It's like entering another world. Instead of the moisture-loving, towering cedar trees we are used to, the East side sports majestic pines that prefer a dry climate. Instead of ground covered with ferns and moss, the East side grows grasslands and heat-loving alfalfa.
My family loves driving over Washington Pass and descending into the Methow Valley. We did just that last week, because the highway over the pass is closed all winter, and as soon as it opens, we're on it. It helped that it was a rainy day here, and we knew that as soon as we crossed over the pass, the sun would shine.
And shine it did.
We hiked in a place called "Pipestone Canyon", a gorgeous little valley with dramatic rock formations. It's a haven for rattlesnakes in the summer, but we figured what better time to explore it than now, when it's not too hot and the rattlers won't be out yet (hopefully).
Another favorite place to explore is Patterson Lake, where we tried fishing (no luck), fought the waves in our inflatable kayak, and hiked up Patterson mountain, where wildflowers bloomed their little butts off, and dramatic cloud formations made me swoon.
And now here's the thing: If we drive one and a half hours to the West, we arrive at yet another completely different ecosystem: Puget Sound, where saltwater and islands create another magical playground for exploring.
Last week, we headed that direction as well. Bowman Bay is one of my favorite places, with a charming backdrop of cute little islands, hikes in all directions, beaches, sand, pebbles, and driftwood to play with. And a sandy puppy loving everyone up.
If you look at these pictures and think, "Do these people ever work?", I can tell you: YES! We work really, really hard! In fact, I'm writing this early in the morning when my kids are still asleep, and I already milked the goat, checked the other goat for more signs of labor, fed the chickens, cleaned out their coop, fed the ducks, weeded the garden a little, and put away dishes.
Steve left at 5am to work.
The day has many, many more chores in store. So if you read my blog and look at all the pictures showing us goofing off, and if you are wondering how we could live such a life, here is how:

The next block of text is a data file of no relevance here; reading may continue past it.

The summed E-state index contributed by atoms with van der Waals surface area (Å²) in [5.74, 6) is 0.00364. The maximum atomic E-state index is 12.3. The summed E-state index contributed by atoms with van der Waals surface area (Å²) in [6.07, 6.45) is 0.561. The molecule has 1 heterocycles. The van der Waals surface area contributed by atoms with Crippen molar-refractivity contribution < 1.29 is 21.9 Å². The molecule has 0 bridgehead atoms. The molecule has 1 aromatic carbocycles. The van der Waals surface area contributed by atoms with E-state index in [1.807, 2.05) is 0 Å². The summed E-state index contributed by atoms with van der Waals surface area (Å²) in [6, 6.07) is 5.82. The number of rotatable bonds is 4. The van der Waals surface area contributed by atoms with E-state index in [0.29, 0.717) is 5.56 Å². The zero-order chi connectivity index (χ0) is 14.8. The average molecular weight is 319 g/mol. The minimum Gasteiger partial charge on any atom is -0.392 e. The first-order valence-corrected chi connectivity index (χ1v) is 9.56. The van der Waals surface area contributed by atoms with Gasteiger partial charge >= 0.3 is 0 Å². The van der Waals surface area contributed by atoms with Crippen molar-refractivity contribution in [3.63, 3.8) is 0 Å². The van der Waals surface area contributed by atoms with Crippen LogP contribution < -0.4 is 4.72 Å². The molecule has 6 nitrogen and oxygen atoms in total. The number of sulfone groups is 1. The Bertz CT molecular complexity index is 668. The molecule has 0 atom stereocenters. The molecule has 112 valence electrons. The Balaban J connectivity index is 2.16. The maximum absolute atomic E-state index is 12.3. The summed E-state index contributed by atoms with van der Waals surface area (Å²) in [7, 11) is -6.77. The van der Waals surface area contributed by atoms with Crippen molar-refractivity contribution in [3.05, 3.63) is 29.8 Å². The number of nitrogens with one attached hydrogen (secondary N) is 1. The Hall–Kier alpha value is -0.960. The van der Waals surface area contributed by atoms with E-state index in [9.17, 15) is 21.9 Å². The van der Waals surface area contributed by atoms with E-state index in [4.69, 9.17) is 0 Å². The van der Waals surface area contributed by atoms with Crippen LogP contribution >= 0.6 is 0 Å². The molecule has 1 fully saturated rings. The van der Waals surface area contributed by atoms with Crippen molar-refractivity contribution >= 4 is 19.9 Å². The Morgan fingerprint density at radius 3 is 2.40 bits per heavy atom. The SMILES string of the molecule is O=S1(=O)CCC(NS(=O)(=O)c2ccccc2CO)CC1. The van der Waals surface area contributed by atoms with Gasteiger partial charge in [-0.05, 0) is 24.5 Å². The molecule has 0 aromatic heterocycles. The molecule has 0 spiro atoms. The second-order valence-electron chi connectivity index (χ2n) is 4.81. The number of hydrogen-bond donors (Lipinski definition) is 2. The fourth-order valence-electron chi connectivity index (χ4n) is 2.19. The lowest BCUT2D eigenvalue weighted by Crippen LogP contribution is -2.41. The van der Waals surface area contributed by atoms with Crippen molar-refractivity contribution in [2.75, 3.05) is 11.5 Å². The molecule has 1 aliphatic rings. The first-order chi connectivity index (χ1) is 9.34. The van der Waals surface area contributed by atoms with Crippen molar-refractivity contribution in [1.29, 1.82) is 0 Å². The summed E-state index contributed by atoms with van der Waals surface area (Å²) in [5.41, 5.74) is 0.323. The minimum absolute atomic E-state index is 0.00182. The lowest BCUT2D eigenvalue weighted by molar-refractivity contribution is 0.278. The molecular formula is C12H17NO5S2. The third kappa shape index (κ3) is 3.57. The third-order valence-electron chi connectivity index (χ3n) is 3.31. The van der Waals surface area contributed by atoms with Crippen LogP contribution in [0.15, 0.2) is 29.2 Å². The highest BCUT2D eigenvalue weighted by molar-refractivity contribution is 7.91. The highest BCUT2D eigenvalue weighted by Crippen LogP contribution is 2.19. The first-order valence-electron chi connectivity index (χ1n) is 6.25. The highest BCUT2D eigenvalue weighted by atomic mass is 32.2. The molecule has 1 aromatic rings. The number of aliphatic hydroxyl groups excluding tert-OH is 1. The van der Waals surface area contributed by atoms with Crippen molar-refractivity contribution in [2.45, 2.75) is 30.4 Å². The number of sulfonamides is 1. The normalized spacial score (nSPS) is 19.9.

We choose to live simply. We homeschool our kids. We prioritize quality time with family. We know that our children will grow up very, very soon, and we want to give them experiences that will shape them, and we believe that time in nature, time with us, will do that.
Our kids work hard, too. They have to help on the homestead, learn to be disciplined, take leadership and initiative on projects. They deserve down-time and fun times.
This week, I will leave you with random images around our place.
Eva collected acorns, shelled them all herself and made a feast for the squirrels, which she set out on a plate, decorated and put in front of a cedar tree (in case a fairy or two were hungry as well).
On a walk to one of our wild creeks, kids and puppy explored the sand bank.
Yours truly milking the goat, while at the same time teaching the puppy that it is NOT okay to put her nose into the milk bucket.
Eva saying good morning to the puppy, who is trying to gnaw on her bone while also giving her friend a high five.
Me saying goodbye to the two goat babies I grew really attached to. I sold them to a good home, knowing that I can't keep every baby goat born on the homestead. See the heart on her back?
PS: I published a post on why making cheese is so much easier than you think on the Molly Green Magazine blog. Read it here.